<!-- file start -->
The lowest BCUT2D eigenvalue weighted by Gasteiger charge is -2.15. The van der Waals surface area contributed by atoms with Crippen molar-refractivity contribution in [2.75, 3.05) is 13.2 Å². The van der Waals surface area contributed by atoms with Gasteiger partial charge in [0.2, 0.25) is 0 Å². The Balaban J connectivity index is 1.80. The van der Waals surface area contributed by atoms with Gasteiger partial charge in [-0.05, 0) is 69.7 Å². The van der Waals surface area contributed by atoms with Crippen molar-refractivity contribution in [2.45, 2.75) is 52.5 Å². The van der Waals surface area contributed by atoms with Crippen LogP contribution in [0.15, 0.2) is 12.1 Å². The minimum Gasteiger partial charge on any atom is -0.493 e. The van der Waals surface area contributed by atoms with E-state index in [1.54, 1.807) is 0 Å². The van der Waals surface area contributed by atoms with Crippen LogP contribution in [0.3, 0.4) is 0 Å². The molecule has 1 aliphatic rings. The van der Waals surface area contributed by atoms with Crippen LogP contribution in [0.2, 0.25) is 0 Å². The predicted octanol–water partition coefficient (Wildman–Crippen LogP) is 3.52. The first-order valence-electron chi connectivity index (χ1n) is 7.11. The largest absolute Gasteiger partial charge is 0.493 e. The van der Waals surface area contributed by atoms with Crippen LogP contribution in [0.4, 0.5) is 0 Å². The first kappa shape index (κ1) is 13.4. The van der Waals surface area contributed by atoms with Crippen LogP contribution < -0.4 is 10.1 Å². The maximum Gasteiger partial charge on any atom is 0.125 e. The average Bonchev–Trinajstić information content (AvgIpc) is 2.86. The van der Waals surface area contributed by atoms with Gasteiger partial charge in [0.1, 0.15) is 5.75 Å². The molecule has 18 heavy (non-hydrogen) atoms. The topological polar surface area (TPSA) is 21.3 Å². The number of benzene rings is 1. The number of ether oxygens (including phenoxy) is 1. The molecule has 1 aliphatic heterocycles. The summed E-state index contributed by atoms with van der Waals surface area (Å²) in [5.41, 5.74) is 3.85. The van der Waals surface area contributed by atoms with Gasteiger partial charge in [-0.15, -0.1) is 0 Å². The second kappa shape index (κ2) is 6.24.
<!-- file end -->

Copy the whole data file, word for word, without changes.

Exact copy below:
The lowest BCUT2D eigenvalue weighted by Gasteiger charge is -2.15. The van der Waals surface area contributed by atoms with Crippen molar-refractivity contribution in [2.75, 3.05) is 13.2 Å². The van der Waals surface area contributed by atoms with Gasteiger partial charge in [0.2, 0.25) is 0 Å². The Balaban J connectivity index is 1.80. The van der Waals surface area contributed by atoms with Gasteiger partial charge in [-0.05, 0) is 69.7 Å². The van der Waals surface area contributed by atoms with Crippen molar-refractivity contribution in [2.45, 2.75) is 52.5 Å². The van der Waals surface area contributed by atoms with Crippen LogP contribution in [0.15, 0.2) is 12.1 Å². The minimum Gasteiger partial charge on any atom is -0.493 e. The van der Waals surface area contributed by atoms with E-state index in [1.54, 1.807) is 0 Å². The van der Waals surface area contributed by atoms with Crippen LogP contribution in [0.3, 0.4) is 0 Å². The molecule has 1 aliphatic rings. The van der Waals surface area contributed by atoms with Crippen LogP contribution in [0.2, 0.25) is 0 Å². The predicted octanol–water partition coefficient (Wildman–Crippen LogP) is 3.52. The first-order valence-electron chi connectivity index (χ1n) is 7.11. The largest absolute Gasteiger partial charge is 0.493 e. The van der Waals surface area contributed by atoms with Crippen LogP contribution in [0.4, 0.5) is 0 Å². The first kappa shape index (κ1) is 13.4. The van der Waals surface area contributed by atoms with Crippen LogP contribution < -0.4 is 10.1 Å². The maximum Gasteiger partial charge on any atom is 0.125 e. The average Bonchev–Trinajstić information content (AvgIpc) is 2.86. The van der Waals surface area contributed by atoms with Gasteiger partial charge in [0.1, 0.15) is 5.75 Å². The molecule has 18 heavy (non-hydrogen) atoms. The topological polar surface area (TPSA) is 21.3 Å². The number of benzene rings is 1. The number of ether oxygens (including phenoxy) is 1. The molecule has 1 aliphatic heterocycles. The summed E-state index contributed by atoms with van der Waals surface area (Å²) in [5.41, 5.74) is 3.85. The van der Waals surface area contributed by atoms with Gasteiger partial charge in [-0.15, -0.1) is 0 Å². The second kappa shape index (κ2) is 6.24.